Hello, I've been playing with Vodak 4 APC King Stiff + Spin Off since January and I believe that this period was long enough to learn something about this unique blade. As its complicated name suggests, it combines stiffness with surprisingly high support for rotation – in gentle, slow moves ball remains on paddle, so player has enough time to specify speed, rotation and ball placement.

    It’s basic speed isn’t very high, someone could see it as Off-, but it could provide significant acceleration based on player’s needs – in powerspins it could be as fast as Viscaria or Boll ALC. One reputable Czech reviewer said that “it has unlimited gear”, with nicely predictable speed change – there’s no unwanted kicks or wild catapult – blade is very friendly and “communicative”. I meant that response (of ball contact) going to your hand is very strict and precise.

    Feel of this blade is quite soft (almost like some blades with outer plies made from hinoki), so playing short game is very comfortable.

    4APC King is excellent in blocking, smashing and serve returns due to its stiffness. However, unlike other stiff blades, it allows you to play variable loop play, so it could be used by aggressive alround players as well as pure offensive attackers.

    I have only issue with defensive play (chops, attempts to slow opponent’s attack) – if my opponent attacks me hard, King Stiff simply wants to response with the same speed or higher

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    #9
    Quote Originally Posted by leos.flodr
    It’s basic speed isn’t very high, someone could see it as Off-, but it could provide significant acceleration based on player’s needs – in powerspins it could be as fast as Viscaria or Boll ALC. One reputable Czech reviewer said that “it has unlimited gear”, with nicely predictable speed change – there’s no unwanted kicks or wild catapult – blade is very friendly and “communicative”. I meant that response (of ball contact) going to your hand is very strict and precise.
    I've been thinking about the construction and what would interest me most is following. Let's say you are doing FH loops (usual warm-up) and you vary the power from say 30-40% up to 80-90% (where 100% is for loop-kill). I know how this feels with Viscaria, and you know how this feels with both blades. Would you say that with 4APC King there is some gap in response close to some power-point? In some other review I vaguely remember a sentence containing something like "when the second APC layer activates" - like if this was feel-able. You say the reviewer said "predictable speed change", so I assume he meant there would be no real gap in response. But still, with Viscaria I don't even have to "predict" the speed-change (well it may just be because I'm used to it). It would be interesting to hear your thoughts about it, and how would you describe the difference in those two blades in this exercise.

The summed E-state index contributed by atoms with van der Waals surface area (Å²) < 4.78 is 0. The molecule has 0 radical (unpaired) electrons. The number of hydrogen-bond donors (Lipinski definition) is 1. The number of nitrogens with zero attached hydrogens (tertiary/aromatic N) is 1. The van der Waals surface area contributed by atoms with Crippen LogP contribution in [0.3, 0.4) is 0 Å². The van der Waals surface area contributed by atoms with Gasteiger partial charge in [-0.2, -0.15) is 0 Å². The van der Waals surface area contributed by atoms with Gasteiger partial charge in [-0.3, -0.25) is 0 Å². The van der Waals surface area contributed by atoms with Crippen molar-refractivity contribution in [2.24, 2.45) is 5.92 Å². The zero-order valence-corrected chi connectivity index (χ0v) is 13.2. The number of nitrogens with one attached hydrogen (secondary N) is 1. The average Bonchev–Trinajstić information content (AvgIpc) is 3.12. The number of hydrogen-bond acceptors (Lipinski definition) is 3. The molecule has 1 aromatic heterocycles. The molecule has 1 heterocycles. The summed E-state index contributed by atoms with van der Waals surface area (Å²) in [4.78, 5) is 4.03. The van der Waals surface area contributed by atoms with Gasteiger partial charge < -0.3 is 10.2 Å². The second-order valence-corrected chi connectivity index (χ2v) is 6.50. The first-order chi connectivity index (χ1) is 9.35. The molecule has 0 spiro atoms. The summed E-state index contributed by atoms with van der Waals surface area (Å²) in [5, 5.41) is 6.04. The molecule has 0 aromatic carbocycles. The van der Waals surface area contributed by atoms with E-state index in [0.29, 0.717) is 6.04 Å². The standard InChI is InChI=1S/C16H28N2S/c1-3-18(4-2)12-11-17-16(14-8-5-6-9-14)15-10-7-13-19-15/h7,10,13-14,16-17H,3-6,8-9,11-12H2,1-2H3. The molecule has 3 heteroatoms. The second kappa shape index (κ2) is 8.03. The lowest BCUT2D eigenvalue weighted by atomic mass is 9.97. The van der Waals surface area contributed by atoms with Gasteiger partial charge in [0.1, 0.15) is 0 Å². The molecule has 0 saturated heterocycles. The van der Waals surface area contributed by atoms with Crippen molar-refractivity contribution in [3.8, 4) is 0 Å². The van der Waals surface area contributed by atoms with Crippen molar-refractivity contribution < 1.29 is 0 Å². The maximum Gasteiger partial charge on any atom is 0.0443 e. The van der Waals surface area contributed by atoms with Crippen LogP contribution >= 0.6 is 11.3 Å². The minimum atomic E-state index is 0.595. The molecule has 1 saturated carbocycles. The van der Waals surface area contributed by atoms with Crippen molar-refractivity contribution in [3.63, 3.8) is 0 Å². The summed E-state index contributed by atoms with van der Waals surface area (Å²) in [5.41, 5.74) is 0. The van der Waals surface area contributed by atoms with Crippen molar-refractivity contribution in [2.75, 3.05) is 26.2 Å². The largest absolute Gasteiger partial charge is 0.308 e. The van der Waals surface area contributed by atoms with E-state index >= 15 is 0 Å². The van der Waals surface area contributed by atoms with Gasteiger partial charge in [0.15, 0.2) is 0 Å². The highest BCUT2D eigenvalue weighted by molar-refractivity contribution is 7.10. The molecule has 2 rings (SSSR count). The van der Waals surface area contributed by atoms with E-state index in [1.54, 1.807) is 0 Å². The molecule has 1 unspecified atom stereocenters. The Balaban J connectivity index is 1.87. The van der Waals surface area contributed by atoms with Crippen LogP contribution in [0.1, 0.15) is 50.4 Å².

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    #10
    Quote Originally Posted by latej
    I've been thinking about the construction and what would interest me most is following. Let's say you are doing FH loops (usual warm-up) and you vary the power from say 30-40% up to 80-90% (where 100% is for loop-kill). I know how this feels with Viscaria, and you know how this feels with both blades. Would you say that with 4APC King there is some gap in response close to some power-point? In some other review I vaguely remember a sentence containing something like "when the second APC layer activates" - like if this was feel-able. You say the reviewer said "predictable speed change", so I assume he meant there would be no real gap in response. But still, with Viscaria I don't even have to "predict" the speed-change (well it may just be because I'm used to it). It would be interesting to hear your thoughts about it, and how would you describe the difference in those two blades in this exercise.
    Well, I wouldn't say that there's a any gap in response in case of King Stiff. I always have the feeling that I am the one who has the last word about ball speed, placement and rotation - King behaves more like friendly, communicative partner, giving you always a good response.
    For example, all-wood version of Vodak's Horejsi EnTech, behaves differently - it has some point (let's say about 75% of power) and it accelerate very quickly when you reach the point. The change in behavior is more unpredictable in case of Horejsi (without ALC) comparing to King Stiff, whose acceleration is much more linear.
    If I have to remember to Viscaria (it was like 3 years ago when I played with her), I always fell like it was really offensive blade - like when driver is permanently aware of strong, dynamic engine in his sport car. I was more careful about power with Viscaria (of course, stepping far from table and try to some loop rallies - it was pure pleasure with this blade), namely in short game. So, there were no unpleasant surprises during play with Viscaria - no kick, no strange change of acceleration - Viscaria enables very consistent play, but it was quick, offensive blade - perhaps too quick for my slow feet and hands 😁 I have similar experience with Xiom Stradivarius - I lost my certainty close to the table, but loops from middle distance was really nicely controllable.